AFP Photo / Frederic J Brown

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Seattle’s First Pot Shop Poised To Open Tuesday

Seattle’s First Pot Shop Poised To Open Tuesday

By Andy Mannix, The Seattle Times

A week before the grand opening of Cannabis City, James Lathrop paces by the conspicuously bare glass display cases in his small shop, tucked away just south of downtown Seattle.

Barring some 11th-hour business catastrophe, 10 pounds of marijuana will line these shelves Tuesday, a quantity Lathrop expects will sell out that day at $15 to $20 per gram. But until he officially receives his retail license from the state Monday, it’s only glass paraphernalia and small label plates that read “Fine Jewelry,” remnants from when the cases lived in a Sears department store.

One of the many nice things about the burgeoning legal marijuana business, Lathrop jokes, is he can be forthright about the intended use of these handcrafted glass pipes, some of which stand several feet high.

“These are not tobacco pipes,” he says, laughing. “We should get a sign that says that.”

On Tuesday, Lathrop plans to open the doors to Cannabis City and become the first marijuana retailer in Seattle. For Lathrop and other pioneers of Washington’s newly legalized pot industry, cutting the ribbon marks the culmination of months of grueling preparation. Until last week, he and his business manager, Amber McGowan, worked as many as 16 hours a day to prepare the business for its first customers, as well as a two-hour state inspection, which they passed last week, he said.

“We were still doing construction the day of our inspection,” he said. “This window got replaced an hour before he got here.”

Meanwhile, Cannabis City’s supplier, Nine Point Growth Industries in Bremerton, is hustling to get 30 pounds of marijuana ready to go out the door for Lathrop and several other retailers around the state also expecting to open next week.

Customers are allowed under the law to buy up to an ounce at a time. But because the demand is likely to be so high the first day, Nine Point has been working around the clock since Monday measuring all 30 pounds into 2-gram bags so more buyers will have a chance to partake in the historic day, said Greg Stewart, CEO of Nine Point.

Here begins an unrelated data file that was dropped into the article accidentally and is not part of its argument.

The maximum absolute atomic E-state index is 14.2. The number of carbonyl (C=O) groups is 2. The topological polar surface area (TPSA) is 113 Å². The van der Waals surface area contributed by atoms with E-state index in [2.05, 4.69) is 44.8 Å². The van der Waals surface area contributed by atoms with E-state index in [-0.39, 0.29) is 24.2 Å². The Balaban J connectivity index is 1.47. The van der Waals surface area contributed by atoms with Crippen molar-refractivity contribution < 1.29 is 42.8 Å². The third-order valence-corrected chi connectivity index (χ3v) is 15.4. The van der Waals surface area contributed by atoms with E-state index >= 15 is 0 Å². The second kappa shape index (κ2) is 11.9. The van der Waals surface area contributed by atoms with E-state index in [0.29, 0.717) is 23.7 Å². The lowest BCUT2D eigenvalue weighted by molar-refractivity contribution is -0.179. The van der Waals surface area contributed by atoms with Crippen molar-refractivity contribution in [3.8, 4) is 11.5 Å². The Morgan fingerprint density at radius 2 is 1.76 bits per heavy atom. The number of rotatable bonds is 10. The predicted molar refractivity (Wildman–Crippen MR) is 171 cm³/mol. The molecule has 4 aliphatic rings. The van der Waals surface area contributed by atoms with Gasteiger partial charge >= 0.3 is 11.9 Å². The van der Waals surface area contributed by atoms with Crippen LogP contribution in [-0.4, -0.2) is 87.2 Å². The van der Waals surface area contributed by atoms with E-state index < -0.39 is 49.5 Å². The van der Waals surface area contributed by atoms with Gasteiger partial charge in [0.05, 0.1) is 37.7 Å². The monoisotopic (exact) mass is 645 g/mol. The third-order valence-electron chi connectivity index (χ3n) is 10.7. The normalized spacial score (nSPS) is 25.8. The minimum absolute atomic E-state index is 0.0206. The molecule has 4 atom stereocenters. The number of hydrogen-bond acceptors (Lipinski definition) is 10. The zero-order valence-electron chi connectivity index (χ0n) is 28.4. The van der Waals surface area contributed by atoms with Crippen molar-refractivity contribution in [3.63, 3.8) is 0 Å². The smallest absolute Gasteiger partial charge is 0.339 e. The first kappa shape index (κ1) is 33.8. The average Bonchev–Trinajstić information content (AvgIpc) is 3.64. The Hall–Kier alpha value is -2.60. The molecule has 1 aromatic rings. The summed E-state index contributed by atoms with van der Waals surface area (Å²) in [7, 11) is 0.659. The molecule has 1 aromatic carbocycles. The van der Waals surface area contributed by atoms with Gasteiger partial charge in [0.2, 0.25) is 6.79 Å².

“That is all that I had available,” he said. “I could literally sell as much as I had right now. If I had 10 times as much I’d be able to sell it.”

Road to Cannabis City

For Lathrop, being among the first to navigate Washington’s new marijuana laws was daunting from the beginning.

Before he could even be eligible for the licensing lottery, he had to secure a location. Marijuana retailers can’t be within 1,000 feet of a school, playground, recreation center, child-care center, public park, public transit center, library, or arcade.

And landlords at some properties that did work were hesitant to take him on as a tenant. Lathrop said about 10 people turned him down before he found the rundown, 620-square-foot space near Fourth Avenue South and South Lander Street, which he began renting in November.

Cannabis City has since hired 15 staff members, including security guards who will check IDs and manage the line when the shop first opens. Lathrop also installed 11 cameras — eight inside, three outside — and an advanced alarm system.

But simply getting the shop staffed and up to code wasn’t enough, Lathrop said. “We had to make it cool.”

There was no specific template for “cool,” and some of Lathrop’s ideas were subtle. The wood paneling on the wall and the floor planks, for example, are angled exactly 60 degrees. After adding the 360 degrees of a circle, he explained, that makes them 420 degrees.

This was so important to Lathrop that when the carpenter installed half of the floor at 45 degrees, Lathrop made him tear it up and start over, he said.

Finding a supplier that would be ready to ship for Cannabis City’s opening was no easy task. McGowan sent about 30 letters to suppliers before she found Nine Point, she said.

Lathrop can’t officially file the order with Nine Point until he’s received his license, which he’s told he will get via email Monday, but he doesn’t know exactly when. To comply with the state’s policy, Nine Point then has to quarantine the pot for 24 hours before shipping — a measure that will allow regulators to keep tabs on shipments as the industry continues to grow, said Brian Smith, spokesman for the Liquor Control Board.

So if Lathrop’s license doesn’t come until Monday afternoon, Cannabis City won’t have pot for sale until Tuesday afternoon.

Lathrop said he plans to open his store at “high noon” and hopes the weed has arrived by then, though he said that could change Monday if the license comes in later.

Sales will be in cash, and there’s an ATM in the shop.

Per the state inspector’s orders, they have to obscure the glass display cases that will hold the marijuana. As part of the state’s policy, retailers can’t place marijuana in view of passers-by. Though the windows are already blurred, the inspector feared wandering eyes would still be able to catch a glimpse of the product from the sidewalk if the door was opened, Lathrop said.

But aside from a few small alterations and a little red tape, Cannabis City is ready.

“We just need the cannabis to get on the shelves,” McGowan said.

AFP Photo/Desiree Martin